How to Choose a B2B Payment Processing Solution

The right B2B payment solution saves time, improves cash flow, simplifies bookkeeping and taxes, and increases payment security. Which option is best depends on the size of the business and its needs.

B2B businesses processing less than $500,000 each year may find solutions like PayPal and Square to be sufficient for invoicing and payment automation. However, those processing above $500,000 each year will want a payment provider like Stax that offers a full payment solution with transparent, low pricing and a huge range of integrations to boost the functionality according to the business’s needs. Plus, with an open Payments API, you can easily integrate Stax with your existing solutions to enhance your technology infrastructure.

B2B companies also appreciate our platform’s scalability. You can process payments from multiple locations or verticals and handle large and high-volume transactions easily and securely.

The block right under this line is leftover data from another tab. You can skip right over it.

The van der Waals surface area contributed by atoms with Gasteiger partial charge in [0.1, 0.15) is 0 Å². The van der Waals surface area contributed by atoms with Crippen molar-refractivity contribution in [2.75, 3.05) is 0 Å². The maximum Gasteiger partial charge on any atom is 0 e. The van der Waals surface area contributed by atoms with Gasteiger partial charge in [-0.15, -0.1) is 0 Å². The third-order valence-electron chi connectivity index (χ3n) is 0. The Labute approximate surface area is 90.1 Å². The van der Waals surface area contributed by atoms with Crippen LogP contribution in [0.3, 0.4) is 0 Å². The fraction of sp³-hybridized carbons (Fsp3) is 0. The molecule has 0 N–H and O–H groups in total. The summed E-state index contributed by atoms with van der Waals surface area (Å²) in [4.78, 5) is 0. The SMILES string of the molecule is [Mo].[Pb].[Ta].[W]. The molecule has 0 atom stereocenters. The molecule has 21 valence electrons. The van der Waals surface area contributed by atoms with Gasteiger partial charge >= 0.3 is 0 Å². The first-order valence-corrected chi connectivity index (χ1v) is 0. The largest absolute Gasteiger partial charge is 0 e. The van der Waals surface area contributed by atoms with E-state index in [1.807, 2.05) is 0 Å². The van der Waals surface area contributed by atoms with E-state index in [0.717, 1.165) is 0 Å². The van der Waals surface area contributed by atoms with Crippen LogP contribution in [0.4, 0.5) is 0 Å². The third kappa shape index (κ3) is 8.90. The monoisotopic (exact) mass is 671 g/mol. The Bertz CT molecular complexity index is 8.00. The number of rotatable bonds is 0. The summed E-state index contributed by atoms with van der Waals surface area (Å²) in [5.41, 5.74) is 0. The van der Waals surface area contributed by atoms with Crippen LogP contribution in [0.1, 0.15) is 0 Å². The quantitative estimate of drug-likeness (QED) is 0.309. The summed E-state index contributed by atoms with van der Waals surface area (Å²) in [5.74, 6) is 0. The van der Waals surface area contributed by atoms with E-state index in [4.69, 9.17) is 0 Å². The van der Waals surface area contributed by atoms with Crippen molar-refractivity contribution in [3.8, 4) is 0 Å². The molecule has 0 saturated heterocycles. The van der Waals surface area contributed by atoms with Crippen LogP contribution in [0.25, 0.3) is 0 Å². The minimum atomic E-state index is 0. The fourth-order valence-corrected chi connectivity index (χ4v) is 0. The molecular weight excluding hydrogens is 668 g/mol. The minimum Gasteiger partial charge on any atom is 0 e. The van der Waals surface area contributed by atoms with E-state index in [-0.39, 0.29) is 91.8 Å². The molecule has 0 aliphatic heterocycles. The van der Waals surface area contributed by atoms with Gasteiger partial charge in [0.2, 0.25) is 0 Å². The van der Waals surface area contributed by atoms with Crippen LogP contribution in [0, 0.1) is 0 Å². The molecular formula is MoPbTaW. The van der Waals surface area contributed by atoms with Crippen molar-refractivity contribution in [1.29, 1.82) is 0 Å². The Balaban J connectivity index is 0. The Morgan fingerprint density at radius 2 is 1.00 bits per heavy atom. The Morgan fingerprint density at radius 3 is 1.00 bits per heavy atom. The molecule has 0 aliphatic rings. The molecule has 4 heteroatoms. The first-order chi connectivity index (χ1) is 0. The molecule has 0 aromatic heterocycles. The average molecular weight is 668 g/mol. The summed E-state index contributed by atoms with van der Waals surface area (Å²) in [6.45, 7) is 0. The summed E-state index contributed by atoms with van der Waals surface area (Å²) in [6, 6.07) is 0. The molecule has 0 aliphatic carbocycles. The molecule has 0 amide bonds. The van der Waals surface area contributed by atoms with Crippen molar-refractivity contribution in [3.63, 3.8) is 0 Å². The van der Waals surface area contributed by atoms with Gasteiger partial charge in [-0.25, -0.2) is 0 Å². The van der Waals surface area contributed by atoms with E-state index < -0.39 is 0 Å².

Features to Look for in a B2B Payment Platform

When choosing a payments platform for a B2B company, keep an eye out for features that cater specifically to the needs of business-to-business transactions. Here’s an overview of the key features most B2B companies will require from a payment service.

1. Extensive invoicing tools 

Look for a payments platform that offers robust invoicing capabilities, including the ability to create and send professional invoices easily. Features such as customizable invoice templates, recurring invoicing, and automated reminders can help streamline the invoicing process and improve cash flow management.